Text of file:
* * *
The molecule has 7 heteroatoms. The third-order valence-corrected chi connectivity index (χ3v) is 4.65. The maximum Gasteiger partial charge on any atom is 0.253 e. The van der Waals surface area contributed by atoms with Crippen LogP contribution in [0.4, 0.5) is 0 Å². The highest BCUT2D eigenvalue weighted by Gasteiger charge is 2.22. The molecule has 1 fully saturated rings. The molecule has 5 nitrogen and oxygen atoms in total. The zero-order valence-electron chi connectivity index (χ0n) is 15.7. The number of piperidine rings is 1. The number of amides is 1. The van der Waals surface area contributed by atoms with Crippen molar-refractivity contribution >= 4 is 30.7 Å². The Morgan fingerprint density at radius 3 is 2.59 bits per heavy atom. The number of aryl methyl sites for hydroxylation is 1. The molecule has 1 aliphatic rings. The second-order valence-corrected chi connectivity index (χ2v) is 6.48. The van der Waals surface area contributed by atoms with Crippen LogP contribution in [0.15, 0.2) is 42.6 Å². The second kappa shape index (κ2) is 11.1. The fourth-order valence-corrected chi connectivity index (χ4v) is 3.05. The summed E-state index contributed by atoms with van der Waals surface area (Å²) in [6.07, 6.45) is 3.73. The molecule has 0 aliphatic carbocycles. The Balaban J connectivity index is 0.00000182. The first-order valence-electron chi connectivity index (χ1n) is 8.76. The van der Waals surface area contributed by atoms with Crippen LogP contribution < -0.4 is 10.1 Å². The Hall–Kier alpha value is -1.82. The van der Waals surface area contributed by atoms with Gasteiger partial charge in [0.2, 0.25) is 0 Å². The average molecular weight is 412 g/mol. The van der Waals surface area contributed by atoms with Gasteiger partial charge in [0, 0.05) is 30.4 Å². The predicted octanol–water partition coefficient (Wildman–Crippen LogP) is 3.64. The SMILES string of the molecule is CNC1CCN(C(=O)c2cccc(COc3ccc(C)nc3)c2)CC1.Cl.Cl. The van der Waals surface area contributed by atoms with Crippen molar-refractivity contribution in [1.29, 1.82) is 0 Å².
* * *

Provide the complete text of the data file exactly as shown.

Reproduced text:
The molecule has 7 heteroatoms. The third-order valence-corrected chi connectivity index (χ3v) is 4.65. The maximum Gasteiger partial charge on any atom is 0.253 e. The van der Waals surface area contributed by atoms with Crippen LogP contribution in [0.4, 0.5) is 0 Å². The highest BCUT2D eigenvalue weighted by Gasteiger charge is 2.22. The molecule has 1 fully saturated rings. The molecule has 5 nitrogen and oxygen atoms in total. The zero-order valence-electron chi connectivity index (χ0n) is 15.7. The number of piperidine rings is 1. The number of amides is 1. The van der Waals surface area contributed by atoms with Crippen molar-refractivity contribution >= 4 is 30.7 Å². The Morgan fingerprint density at radius 3 is 2.59 bits per heavy atom. The number of aryl methyl sites for hydroxylation is 1. The molecule has 1 aliphatic rings. The second-order valence-corrected chi connectivity index (χ2v) is 6.48. The van der Waals surface area contributed by atoms with Crippen LogP contribution in [0.15, 0.2) is 42.6 Å². The second kappa shape index (κ2) is 11.1. The fourth-order valence-corrected chi connectivity index (χ4v) is 3.05. The summed E-state index contributed by atoms with van der Waals surface area (Å²) in [6.07, 6.45) is 3.73. The molecule has 0 aliphatic carbocycles. The Balaban J connectivity index is 0.00000182. The first-order valence-electron chi connectivity index (χ1n) is 8.76. The van der Waals surface area contributed by atoms with Crippen LogP contribution < -0.4 is 10.1 Å². The Hall–Kier alpha value is -1.82. The van der Waals surface area contributed by atoms with Gasteiger partial charge in [0.2, 0.25) is 0 Å². The average molecular weight is 412 g/mol. The van der Waals surface area contributed by atoms with Gasteiger partial charge in [0, 0.05) is 30.4 Å². The predicted octanol–water partition coefficient (Wildman–Crippen LogP) is 3.64. The SMILES string of the molecule is CNC1CCN(C(=O)c2cccc(COc3ccc(C)nc3)c2)CC1.Cl.Cl. The van der Waals surface area contributed by atoms with Crippen molar-refractivity contribution in [1.29, 1.82) is 0 Å².